The puppet making was very much a team effort. I was working alongside Jimmy Grimes, Jo Lakin and Hugh Purves, and I mostly worked on the little girl puppet. This character was created in two different scales; a large version (roughly 40cm) and a small version (roughly 15cm). I was responsible for sculpting her hands, moulding and casting her hands/head, making aspects of her costume and styling her hair.

During the shoot, I was one of three puppeteers on set. I puppeteered the little girl’s feet, hands and even her hair for some of the underwater shots. I also puppeteered one half of the whale, the rowboat and the kite. When I wasn’t on set, I was busy preparing the puppets for their next shot, which included general maintenance as well as changing the positions of rods or sometimes switching the rods out completely in place of strings.

It looks like there’s quite a range of methods used in the puppet fabrication. Did the team make these fabrication decisions based purely on the required movement or were there other factors to consider?

[KW] There were a range of different methods used to operate each of the puppets. This was explored most thoroughly with the large-scale little girl puppet. This puppet is in essence a table-top puppet operated with rods by three puppeteers. We used this basic principle in lots of variations. Each of the rods could be removed and repositioned in various different locations. For example, the rod in her head could be positioned to come straight out of the back of her head or from either side of her head. The same puppet could also be manipulated with strings. For the underwater and falling shots the movement quality needed to be smooth and fluid. Operating this puppet with strings aided in achieving this slow, subtle movement.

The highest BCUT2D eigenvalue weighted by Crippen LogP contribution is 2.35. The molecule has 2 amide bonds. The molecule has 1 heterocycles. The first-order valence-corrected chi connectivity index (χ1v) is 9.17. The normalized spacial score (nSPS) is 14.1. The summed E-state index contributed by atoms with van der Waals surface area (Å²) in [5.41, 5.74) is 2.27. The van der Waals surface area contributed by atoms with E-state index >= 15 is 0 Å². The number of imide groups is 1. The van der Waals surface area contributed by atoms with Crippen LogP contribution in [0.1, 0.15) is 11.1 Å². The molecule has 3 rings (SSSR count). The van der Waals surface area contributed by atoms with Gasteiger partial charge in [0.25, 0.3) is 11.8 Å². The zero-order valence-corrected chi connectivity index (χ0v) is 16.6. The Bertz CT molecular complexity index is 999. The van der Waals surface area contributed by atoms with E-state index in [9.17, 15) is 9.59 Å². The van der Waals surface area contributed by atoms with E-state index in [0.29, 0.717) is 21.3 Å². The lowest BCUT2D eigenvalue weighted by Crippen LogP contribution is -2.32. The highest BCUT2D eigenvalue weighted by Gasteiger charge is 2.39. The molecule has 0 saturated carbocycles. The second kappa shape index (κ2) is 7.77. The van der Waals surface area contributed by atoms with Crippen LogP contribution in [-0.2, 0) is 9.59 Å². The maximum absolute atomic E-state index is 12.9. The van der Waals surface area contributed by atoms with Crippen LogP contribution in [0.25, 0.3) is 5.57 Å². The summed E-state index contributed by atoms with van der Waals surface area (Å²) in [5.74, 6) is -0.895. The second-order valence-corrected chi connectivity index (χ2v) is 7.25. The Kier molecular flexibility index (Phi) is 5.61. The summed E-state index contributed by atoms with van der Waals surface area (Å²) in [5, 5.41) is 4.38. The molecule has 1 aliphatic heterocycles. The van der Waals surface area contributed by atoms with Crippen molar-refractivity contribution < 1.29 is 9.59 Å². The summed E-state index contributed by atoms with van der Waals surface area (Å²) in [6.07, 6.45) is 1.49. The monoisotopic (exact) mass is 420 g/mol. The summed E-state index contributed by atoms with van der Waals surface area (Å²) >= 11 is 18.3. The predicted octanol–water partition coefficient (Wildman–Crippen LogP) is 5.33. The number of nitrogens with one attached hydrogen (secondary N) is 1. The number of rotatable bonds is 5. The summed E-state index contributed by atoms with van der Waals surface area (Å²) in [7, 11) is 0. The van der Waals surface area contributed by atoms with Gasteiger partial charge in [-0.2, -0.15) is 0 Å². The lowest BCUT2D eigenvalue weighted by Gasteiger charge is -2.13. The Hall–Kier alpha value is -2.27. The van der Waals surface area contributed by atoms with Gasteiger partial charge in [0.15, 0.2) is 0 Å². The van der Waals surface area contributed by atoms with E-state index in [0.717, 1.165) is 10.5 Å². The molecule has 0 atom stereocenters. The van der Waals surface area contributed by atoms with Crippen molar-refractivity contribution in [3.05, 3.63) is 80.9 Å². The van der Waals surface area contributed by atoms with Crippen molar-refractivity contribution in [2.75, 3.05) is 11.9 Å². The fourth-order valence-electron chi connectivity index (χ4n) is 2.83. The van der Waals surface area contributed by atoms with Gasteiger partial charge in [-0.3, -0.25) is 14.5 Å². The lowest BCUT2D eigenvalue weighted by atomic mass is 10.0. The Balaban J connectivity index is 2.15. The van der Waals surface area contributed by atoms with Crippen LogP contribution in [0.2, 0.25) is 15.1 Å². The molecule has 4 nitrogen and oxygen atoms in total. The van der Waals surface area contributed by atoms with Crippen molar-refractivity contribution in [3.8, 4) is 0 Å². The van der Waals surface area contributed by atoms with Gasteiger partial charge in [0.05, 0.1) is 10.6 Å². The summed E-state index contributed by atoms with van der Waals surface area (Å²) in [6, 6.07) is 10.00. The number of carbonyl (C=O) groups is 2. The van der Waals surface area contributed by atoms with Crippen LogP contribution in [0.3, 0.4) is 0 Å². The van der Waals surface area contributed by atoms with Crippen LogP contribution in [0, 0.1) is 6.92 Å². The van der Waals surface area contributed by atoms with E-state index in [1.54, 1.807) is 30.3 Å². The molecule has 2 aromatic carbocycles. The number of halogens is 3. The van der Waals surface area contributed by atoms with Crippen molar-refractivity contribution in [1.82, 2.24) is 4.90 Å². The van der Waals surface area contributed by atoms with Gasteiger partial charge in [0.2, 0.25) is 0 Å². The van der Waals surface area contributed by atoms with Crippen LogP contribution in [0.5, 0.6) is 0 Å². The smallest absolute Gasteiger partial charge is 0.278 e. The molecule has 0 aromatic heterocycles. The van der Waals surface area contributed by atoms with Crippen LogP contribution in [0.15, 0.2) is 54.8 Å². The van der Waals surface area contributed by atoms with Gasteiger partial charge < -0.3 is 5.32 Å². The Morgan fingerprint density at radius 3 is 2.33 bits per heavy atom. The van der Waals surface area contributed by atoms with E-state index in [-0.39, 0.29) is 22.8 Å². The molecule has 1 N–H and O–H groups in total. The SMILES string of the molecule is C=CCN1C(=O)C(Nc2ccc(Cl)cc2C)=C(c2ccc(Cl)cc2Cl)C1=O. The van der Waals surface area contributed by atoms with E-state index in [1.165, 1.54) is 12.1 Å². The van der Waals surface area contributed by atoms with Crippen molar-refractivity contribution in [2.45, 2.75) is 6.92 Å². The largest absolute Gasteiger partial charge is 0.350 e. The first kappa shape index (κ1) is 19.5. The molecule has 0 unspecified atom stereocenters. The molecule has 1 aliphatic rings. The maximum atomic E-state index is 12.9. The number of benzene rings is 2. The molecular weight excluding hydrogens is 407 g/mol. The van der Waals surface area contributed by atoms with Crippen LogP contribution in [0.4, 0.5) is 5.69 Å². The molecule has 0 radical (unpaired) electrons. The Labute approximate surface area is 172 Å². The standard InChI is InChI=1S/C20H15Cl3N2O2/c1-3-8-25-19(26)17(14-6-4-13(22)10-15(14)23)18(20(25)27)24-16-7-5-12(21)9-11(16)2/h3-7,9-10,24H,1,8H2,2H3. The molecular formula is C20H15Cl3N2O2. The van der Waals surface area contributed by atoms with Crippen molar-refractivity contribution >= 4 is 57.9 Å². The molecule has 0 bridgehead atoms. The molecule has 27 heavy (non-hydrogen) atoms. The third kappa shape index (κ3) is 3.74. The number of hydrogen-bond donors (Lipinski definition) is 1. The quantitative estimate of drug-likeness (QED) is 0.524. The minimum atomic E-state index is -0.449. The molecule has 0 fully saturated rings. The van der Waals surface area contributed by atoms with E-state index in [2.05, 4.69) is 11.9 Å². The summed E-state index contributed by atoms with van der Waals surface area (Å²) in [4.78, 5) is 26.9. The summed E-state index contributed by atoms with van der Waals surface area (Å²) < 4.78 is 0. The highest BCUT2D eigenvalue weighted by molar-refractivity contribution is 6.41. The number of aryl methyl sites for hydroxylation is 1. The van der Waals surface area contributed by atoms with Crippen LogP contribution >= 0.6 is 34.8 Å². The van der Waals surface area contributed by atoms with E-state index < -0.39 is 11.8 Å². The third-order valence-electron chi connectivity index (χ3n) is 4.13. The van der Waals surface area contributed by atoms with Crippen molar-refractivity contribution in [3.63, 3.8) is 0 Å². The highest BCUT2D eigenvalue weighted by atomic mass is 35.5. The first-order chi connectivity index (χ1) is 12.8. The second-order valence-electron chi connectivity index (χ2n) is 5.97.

When making these decisions the movement quality was always of paramount importance. However, we also needed to consider the practical aspects. The two key practicalities to consider when puppeteering were shadows and rods/strings. If a puppeteer was casting a shadow across the shot we would need to adjust the performance to avoid this. This could be as simple as moving the rod in the back of the puppet’s head from one side to the other. Or that only two puppeteers would operate the puppet and we would temporarily glue the feet down.

Did you have a favourite puppet?

[KW] My favourite puppet is definitely the large-scale little girl – but I might be a little biased! I also fell in love with the ocean. This was designed and created by our very talented Set Designer Helen Javes. It was essentially layers of large plastic sheet laid over a frame. Each individual wave was painted and scrunched to perfection. This was puppeteered by Jimmy Grimes from underneath the frame. A subtle sweeping movement would create crashing waves.

Jimmy Grimes puppeteering the ocean.

As the production uses 2D animation and composite to create it’s imagery, what was it like to puppeteer to those objects that weren’t there? What was it like wearing those green suits?